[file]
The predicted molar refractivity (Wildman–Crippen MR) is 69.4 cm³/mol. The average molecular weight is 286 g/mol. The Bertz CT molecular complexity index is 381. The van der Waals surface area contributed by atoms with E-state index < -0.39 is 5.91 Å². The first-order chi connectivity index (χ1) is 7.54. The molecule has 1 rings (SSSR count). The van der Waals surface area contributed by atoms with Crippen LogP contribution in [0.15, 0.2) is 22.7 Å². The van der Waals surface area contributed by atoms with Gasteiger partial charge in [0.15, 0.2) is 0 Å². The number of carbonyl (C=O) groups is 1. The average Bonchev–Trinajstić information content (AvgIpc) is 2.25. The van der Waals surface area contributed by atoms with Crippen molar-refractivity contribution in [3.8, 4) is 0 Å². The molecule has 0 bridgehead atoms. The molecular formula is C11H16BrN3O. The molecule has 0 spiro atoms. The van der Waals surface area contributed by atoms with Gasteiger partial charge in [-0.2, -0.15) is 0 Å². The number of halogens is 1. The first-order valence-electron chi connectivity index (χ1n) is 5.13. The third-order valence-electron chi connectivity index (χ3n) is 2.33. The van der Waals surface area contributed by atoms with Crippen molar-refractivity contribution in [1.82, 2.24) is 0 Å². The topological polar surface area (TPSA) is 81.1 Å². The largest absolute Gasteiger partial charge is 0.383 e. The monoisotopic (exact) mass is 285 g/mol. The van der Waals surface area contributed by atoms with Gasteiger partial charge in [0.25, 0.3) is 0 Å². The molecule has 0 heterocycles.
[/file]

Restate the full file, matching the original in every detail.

The predicted molar refractivity (Wildman–Crippen MR) is 69.4 cm³/mol. The average molecular weight is 286 g/mol. The Bertz CT molecular complexity index is 381. The van der Waals surface area contributed by atoms with E-state index < -0.39 is 5.91 Å². The first-order chi connectivity index (χ1) is 7.54. The molecule has 1 rings (SSSR count). The van der Waals surface area contributed by atoms with Crippen LogP contribution in [0.15, 0.2) is 22.7 Å². The van der Waals surface area contributed by atoms with Gasteiger partial charge in [0.15, 0.2) is 0 Å². The number of carbonyl (C=O) groups is 1. The average Bonchev–Trinajstić information content (AvgIpc) is 2.25. The van der Waals surface area contributed by atoms with Crippen molar-refractivity contribution in [3.8, 4) is 0 Å². The molecule has 0 bridgehead atoms. The molecular formula is C11H16BrN3O. The molecule has 0 spiro atoms. The van der Waals surface area contributed by atoms with Gasteiger partial charge in [-0.2, -0.15) is 0 Å². The number of halogens is 1. The first-order valence-electron chi connectivity index (χ1n) is 5.13. The third-order valence-electron chi connectivity index (χ3n) is 2.33. The van der Waals surface area contributed by atoms with Crippen molar-refractivity contribution in [1.82, 2.24) is 0 Å². The topological polar surface area (TPSA) is 81.1 Å². The largest absolute Gasteiger partial charge is 0.383 e. The monoisotopic (exact) mass is 285 g/mol. The van der Waals surface area contributed by atoms with Gasteiger partial charge in [0.25, 0.3) is 0 Å². The molecule has 0 heterocycles.